The role of chief information officer comes with substantial corporate expectation. A recent article from Forbes recommends including CIOs on the boards of even the smallest companies. But tech knowledge alone isn’t enough; strategic focus is mandatory. One of the critical tasks assigned to IT leaders is to find a web host for their companies’ online storefront.
Here are four factors every CIO should consider when determining where to host the company web site.
1. Understand the Costs of Doing Businesses
As a member of the C-suite, cost is a top priority for any CIO. When it comes to web hosting, however, this can lead to a problem: free hosts. On the surface, free sounds great — why pay more than you have to for a website, especially if your company is just starting the transition from brick-and-mortar to online destination?
The problem? It starts with limitations on space. As noted in a Huffington Post article on business hosting, most free web hosts provide between 1,500 megabytes and 10 gigabytes of storage. Although 10 gigs might seem substantial at first glance, expanding a site to include e-commerce functionality or multimedia content, like video, quickly eats up this space.
Additionally, free web hosts place ads of their choosing on your site and often require you to use a specific top-level domain name. For-pay web hosts, meanwhile, vary from $2 to $10 per month, or more, for basic hosting services. Some hosts include website-building tools; others provide blank canvases more suited to companies with in-house web designers.
2. Search for Server Options
Shared, dedicated or virtual? Before you can make the call on a web host, consider server type. Shared plans are the most cost-effective and achieve lower pricing by placing server “tenants” together on the same server. Each tenant pays a portion of the upkeep and upgrade costs, and all share a finite pool of resources. Issues may arise, however, if continual requests from one site deprive others of needed bandwidth.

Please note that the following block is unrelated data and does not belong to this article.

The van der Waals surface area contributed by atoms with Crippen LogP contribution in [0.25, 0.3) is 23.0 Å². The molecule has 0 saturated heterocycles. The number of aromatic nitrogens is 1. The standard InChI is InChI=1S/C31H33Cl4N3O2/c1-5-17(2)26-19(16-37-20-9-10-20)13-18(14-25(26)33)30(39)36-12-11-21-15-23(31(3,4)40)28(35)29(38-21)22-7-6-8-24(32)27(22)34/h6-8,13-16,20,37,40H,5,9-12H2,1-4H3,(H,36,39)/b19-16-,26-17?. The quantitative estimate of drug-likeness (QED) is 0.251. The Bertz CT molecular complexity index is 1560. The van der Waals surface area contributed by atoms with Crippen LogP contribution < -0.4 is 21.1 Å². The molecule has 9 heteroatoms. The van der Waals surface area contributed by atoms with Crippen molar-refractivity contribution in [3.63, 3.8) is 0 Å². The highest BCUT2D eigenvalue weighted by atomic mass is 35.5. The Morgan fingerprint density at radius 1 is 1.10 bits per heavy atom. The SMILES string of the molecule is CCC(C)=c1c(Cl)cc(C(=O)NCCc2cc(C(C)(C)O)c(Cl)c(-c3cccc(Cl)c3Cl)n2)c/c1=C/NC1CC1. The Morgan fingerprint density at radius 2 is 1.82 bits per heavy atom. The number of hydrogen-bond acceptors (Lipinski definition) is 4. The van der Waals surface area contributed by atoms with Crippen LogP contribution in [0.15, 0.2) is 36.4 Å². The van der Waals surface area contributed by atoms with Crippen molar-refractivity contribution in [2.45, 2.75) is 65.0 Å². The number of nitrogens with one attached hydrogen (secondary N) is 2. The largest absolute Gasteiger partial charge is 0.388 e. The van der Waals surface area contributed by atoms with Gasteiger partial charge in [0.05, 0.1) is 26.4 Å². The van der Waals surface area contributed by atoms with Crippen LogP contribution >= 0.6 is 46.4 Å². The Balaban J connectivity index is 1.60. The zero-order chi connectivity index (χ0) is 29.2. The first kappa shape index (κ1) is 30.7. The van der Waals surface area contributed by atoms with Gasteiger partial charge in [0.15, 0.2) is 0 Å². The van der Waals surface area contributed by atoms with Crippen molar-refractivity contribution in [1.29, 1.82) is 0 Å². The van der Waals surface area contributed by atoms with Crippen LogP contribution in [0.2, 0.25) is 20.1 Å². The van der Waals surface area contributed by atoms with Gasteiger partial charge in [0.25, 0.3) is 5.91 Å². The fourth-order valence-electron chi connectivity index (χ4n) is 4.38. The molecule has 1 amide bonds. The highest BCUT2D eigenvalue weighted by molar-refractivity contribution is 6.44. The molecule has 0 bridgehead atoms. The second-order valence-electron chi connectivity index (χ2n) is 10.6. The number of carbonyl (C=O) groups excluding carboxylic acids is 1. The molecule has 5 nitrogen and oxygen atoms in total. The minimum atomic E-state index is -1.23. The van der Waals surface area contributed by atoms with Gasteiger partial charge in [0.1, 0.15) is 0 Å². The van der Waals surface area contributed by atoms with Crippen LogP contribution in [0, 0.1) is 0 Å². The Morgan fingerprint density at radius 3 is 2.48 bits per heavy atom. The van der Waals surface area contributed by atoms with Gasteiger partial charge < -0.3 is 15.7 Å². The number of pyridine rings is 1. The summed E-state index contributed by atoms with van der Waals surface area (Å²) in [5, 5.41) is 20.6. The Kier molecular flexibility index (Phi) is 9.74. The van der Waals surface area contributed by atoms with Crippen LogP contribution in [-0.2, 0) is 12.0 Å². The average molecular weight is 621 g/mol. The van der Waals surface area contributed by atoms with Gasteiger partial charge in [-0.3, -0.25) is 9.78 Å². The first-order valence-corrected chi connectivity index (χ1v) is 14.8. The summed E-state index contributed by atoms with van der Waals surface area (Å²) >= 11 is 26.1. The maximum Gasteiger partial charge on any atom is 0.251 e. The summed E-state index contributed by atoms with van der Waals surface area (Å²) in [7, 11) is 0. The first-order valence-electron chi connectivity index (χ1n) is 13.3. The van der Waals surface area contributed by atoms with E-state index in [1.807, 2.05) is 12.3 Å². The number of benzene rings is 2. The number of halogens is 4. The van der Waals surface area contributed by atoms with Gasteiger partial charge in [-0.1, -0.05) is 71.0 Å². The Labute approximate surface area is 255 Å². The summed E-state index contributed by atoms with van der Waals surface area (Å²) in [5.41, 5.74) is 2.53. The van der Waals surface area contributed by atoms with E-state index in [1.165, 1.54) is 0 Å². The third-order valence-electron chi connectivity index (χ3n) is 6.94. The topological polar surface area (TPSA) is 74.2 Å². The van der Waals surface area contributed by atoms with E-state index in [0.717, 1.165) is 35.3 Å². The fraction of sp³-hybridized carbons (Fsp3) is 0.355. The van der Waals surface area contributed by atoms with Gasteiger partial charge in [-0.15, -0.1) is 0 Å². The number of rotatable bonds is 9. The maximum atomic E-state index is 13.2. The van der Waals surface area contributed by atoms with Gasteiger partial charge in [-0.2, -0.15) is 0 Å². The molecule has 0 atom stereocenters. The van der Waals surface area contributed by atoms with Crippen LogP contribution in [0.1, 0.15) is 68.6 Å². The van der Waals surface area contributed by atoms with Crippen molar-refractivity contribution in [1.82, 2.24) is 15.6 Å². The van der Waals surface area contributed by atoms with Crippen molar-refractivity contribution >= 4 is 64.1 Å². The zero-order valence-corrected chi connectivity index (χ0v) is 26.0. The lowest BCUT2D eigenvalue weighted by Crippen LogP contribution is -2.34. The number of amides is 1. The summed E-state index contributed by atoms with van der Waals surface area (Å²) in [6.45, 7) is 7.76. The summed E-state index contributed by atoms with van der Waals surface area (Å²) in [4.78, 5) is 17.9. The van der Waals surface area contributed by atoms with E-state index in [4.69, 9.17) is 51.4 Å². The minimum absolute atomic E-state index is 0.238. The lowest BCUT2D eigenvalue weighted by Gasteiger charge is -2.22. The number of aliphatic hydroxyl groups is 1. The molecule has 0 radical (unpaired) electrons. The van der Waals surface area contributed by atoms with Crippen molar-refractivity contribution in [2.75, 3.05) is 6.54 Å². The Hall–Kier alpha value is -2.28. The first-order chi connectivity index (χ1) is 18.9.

Dedicated hosting, meanwhile, gives a company full control over server resources. Although dedicated options are more expensive, the upshot is a server with one sole customer: your corporate site. Security also improves with dedicated hosting, since only a company’s CIO and its authorized agents will have access to any server data.
Between the two extremes are virtual private server (VPS) plans, which use virtualized instances to create partitions between websites on the same server.
3. Inspect Your Web Host’s Security Chops
Search for “web hosting” and you’ll find hundreds of free and for-pay options. While they all mention pricing, many neglect security in their advertisements or documentation.
According to A CIO’s Guide to Managing Security Risk in Web Hosting Contracts, produced by the SANS Institute, there are three types of security controls that are essential for any reputable web host: avoidance, detection and recovery. In addition, CIOs should ensure any hosting contract contains terms that include a company’s right to periodically audit the host’s security, along with proof of malware and virus defense provided by an independent third party.
4. Pay Attention to the Details
Beyond price, server type and security, CIOs also need to consider the details that make a web host either easy to work with or a constant irritation. For example, does the company provide email autoresponders, or do they use catchall email addresses that return messages to website accounts not yet initialized? What kind of technical support is provided — can a real person be reached, and during what hours? Finally, does the host offer a static IP address option, even if you choose a shared server plan?
CIOs are one step removed from the technology world — they posses the knowledge to administer servers and websites but must repurpose that knowledge for use in the boardroom.
Choosing a web host is a top-tier strategic task for any information officer — a task it pays to get right the first time.
[image: Wavebreakmedia Ltd/ThinkStockPhotos]